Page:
You’re cashed up with a deposit on hand, your finance is approved and you’re itching to invest – but you have no idea where to start! If this sounds familiar, our five-step guide full of expert tips and advice will help you on your journey as you locate and buy your next investment property. Sarah Megginson reports.

Step 1: Develop your strategy

Developing an investment strategy is the key first step that many people – including experienced investors who own several properties – fail to take.

“You need to begin with the end in mind,” says Rich Harvey, CEO of “Strategy is crucial, because it’s important for investors to take a step back and look at what they want to achieve. There is no ‘one size fits all’ solution, and the right investment strategy for you is going to depend on your age, risk profile and financial situation.”

There are several strategies you can employ, including buy and hold, renovate and sell, renovate and hold, or buy and flip:

Buy and hold is when you invest in a property asset that you intend to hold for the medium (5–10 years) or long term (10-plus years).

Renovate and hold/sell is when you buy a property with renovation potential, and embark on renovations to add value. You may then decide to hold on to the property for the short, medium or long term, or sell it to realise a quick profit.

Buy and flip is when you buy an undervalued property and immediately list it back on the market at a higher  price. Often, investors using this strategy may perform low-cost cosmetic renovations such as painting the walls, replacing the carpet, etc.

If you plan to hold your investment property for longer than 12 months, you’ll also need to consider your finances so you can work out whether a positive, neutral or negatively-geared investment best suits your situation.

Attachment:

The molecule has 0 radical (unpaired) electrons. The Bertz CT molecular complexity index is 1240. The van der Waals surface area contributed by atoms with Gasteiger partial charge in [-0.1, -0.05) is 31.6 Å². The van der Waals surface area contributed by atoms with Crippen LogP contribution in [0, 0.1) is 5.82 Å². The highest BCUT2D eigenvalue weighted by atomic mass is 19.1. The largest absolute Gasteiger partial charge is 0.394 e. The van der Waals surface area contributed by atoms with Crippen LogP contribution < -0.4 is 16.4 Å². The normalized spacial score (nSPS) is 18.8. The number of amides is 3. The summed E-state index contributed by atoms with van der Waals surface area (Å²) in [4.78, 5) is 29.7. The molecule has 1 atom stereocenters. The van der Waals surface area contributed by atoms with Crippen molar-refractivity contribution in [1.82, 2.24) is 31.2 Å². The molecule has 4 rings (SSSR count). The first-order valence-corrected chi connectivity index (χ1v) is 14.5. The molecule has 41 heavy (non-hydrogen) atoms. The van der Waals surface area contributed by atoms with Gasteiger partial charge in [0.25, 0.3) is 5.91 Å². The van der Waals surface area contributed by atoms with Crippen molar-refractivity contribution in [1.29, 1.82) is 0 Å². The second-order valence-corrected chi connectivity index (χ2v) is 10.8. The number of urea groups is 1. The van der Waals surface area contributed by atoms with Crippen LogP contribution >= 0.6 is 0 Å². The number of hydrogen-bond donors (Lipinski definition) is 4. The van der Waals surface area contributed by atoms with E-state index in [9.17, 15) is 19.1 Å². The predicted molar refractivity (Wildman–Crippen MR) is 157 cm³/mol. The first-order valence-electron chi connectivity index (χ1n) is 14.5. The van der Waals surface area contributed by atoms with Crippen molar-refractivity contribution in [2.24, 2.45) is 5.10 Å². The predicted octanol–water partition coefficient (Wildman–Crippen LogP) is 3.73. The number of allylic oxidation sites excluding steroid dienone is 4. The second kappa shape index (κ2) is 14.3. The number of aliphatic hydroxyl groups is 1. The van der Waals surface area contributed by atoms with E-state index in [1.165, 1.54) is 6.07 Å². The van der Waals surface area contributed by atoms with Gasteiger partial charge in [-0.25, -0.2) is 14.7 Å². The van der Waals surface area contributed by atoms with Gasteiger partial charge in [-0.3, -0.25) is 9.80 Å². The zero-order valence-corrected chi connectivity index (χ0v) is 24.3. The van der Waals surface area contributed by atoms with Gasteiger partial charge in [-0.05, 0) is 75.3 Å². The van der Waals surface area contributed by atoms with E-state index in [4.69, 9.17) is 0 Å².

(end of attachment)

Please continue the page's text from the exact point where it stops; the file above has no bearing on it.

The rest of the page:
At this stage it’s a good idea to fine-tune your personal budget and work out exactly how much you can afford to allocate towards your new property each week, or whether you’ll need a positively geared investment.

“You’ve got to calculate the level of cash flow you’re going to need to support your investment, and what sort of growth factor you’re looking to achieve,” Harvey advises. “The other thing to consider is your timeframe – are you 10 years from retirement, 20 years away, or just five years?”

Once you’ve given careful thought to your cash flow needs, profit and growth goals, and short and long-term investment plans, you can then set your search parameters, such as budget and property type. “Your strategy may need to change over time,” Harvey adds. “For instance, we may go through a flat period of no growth in property values, and during that time you might choose to add value through renovation. Whatever you decide, it’s important that you keep an eye on the length of time you have before you need to access the funds or profits generated by your property investment.”

Step 1 case study

Jennifer is 35 and would like to buy an investment property. She has a long-term investment strategy and would like to hold the property for at least 10 years, as her goal is to eventually live off the rental income of her property portfolio.

Jennifer has $100,000 available, which needs to cover her deposit ($80,000) and acquisition costs such as stamp duty and legal fees ($20,000).

A visit with her mortgage broker reveals that she has been pre-approved for a loan worth up to $340,000. Therefore, with her $80,000 deposit, Jennifer can shop for a property priced up to $420,000.

After reviewing her budget, Jennifer has also worked out that she can afford to outlay up to $60 per week on her investment property.

Therefore, Jennifer’s investment strategy looks like this:

  • budget of up to $420,000
  • focus on high capital growth rather than high rental return
  • plans to hold the property for at least 10 years
  • can afford to add up to $60 per week of her own money
  • seeking high-growth capital city investment
  • house or apartment is fine, but due to budget, a unit purchase is more likely

Step 2: Research 

Now that you’ve locked down your investment strategy, you should have a clear idea of:

  • the type of investment property you can afford (house, apartment)
  • your overall buying budget (including purchase price and acquisition costs)
  • the weekly rental return you’ll need in order to maintain your investment
  • the general location that you’d like to search for your investment property (such as regional, metropolitan, mining town, etc)